I rode the Outlaw Trail 100 yesterday in Round Rock, Texas. It was my first time on this ride and I had plans to meet up with a fellow Middlebury Alum as well as one of my twitter buddies, Ray (Bike Noob). It’s always more fun when you’re riding with friends, especially when you’re planning on riding long distances. My plan was to ride the 100 mile route.
The idea for the Outlaw Trail 100 actually came from one of my fellow college alums here in Central Texas. I’d not yet met Virginia in person, but we had communicated a number of times about interviewing applicants for Middlebury College. I’m a huge Ted King fan, who is also a fellow Middlebury alum (2005). Ted is a professional bike racer who spent the last two season on the Cervelo Test Team. Ted’s charity is the Krempels Center so I suggested we don I am not Ted King t-shirts as a way to turn this meet-up into a benefit of sorts. I’ve personally experienced the effects brain injuries can have and it’s affected my life in many ways, most recently after a bike crash that left me out of sorts for quite some time afterwards. Ted writes a number of blogs that are usually very entertaining, especially his kit critiques (Kit Watch) written under his King of Style nickname. Check them out. Anyway, Virginia and her husband were riding a shorter distance, so we snapped a quick photo and chatted briefly.
At the start, I ran into Ray and we started out riding together. Ray indicated that he was going to try and average about 15 Mph and I told him that I’d ride with he and his friend Rick for a while. It’s nice having company on these rides and today was no different. Rick and I chatted for a while, so much so, that we didn’t watch our speed. At the first rest stop, we were averaging over 18 Mph. Rick was also a pretty fast rider and was wearing the same jersey as Ray. This confused me at times because they would switch positions and before we knew it, we’d dropped Ray. I felt bad because I knew we were going out at a far faster pace than planned and Ray said he was worried about the effect of that later on in the ride when we’d be heading back to the start. The wind had picked up and it seemed as if the road conditions were deteriorating. Cycling’s all about maintaining an efficient rhythm. Gusty winds and rough roads are two things that are sure to disrupt a cyclist’s rhythm. When you have these two together on the latter half of a long ride, it can really sap your strength and will to ride.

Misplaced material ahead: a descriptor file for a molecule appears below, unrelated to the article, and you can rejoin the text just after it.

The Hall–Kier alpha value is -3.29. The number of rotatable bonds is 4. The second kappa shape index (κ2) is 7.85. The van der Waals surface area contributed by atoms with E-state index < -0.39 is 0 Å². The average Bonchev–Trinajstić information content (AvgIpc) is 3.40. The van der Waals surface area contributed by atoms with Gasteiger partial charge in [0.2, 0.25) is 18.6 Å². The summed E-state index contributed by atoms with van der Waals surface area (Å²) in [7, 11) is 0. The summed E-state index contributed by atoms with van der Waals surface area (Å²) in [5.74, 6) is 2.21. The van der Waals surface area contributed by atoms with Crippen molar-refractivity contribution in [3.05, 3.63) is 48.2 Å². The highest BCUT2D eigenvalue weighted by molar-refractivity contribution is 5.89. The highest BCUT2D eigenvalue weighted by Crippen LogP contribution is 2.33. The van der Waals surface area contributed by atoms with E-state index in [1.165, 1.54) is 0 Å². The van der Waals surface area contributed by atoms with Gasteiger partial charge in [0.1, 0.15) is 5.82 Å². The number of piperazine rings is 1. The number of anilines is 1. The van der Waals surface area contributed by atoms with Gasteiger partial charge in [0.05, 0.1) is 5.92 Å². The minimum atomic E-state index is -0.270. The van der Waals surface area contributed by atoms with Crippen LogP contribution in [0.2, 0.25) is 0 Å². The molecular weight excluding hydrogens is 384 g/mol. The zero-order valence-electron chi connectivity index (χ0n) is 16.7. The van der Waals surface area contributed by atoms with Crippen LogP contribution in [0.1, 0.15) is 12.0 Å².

I left Ray and Rick at about mile 60. I had plans later that afternoon with my wife and I knew the guys wanted to slow it down a bit. The last 40 miles were pretty tough and I was glad to make it to the finish line. I chatted with a cyclist who was in a group that had organized about 20 miles from the finish. We’d passed each other a couple of times before falling into together.
Looking back, I think it’s easier for me to ride with a group even if they don’t ride at my speed if the distance is under 80 miles. It seems that no matter how much I train, the last 20 miles of a 100 mile ride are a struggle. I’m sure that was also in the back of my mind when I left Ray and Rick at mile 60. It turned out to be even more of a struggle than I anticipated. Hopefully we’ll be able to ride again and I can be a better riding partner. I really look forward to the organized rides because there’s something fun about getting over 1000 cyclists out on the road together. You never know who you will run into and who you will meet. It was a fun day in the saddle, even if I struggled a bit at the end. The ride was well supported by some very enthusiastic volunteers. I especially appreciated the full-service I got at the last rest stop, where the volunteers filled my bottles with ice and water.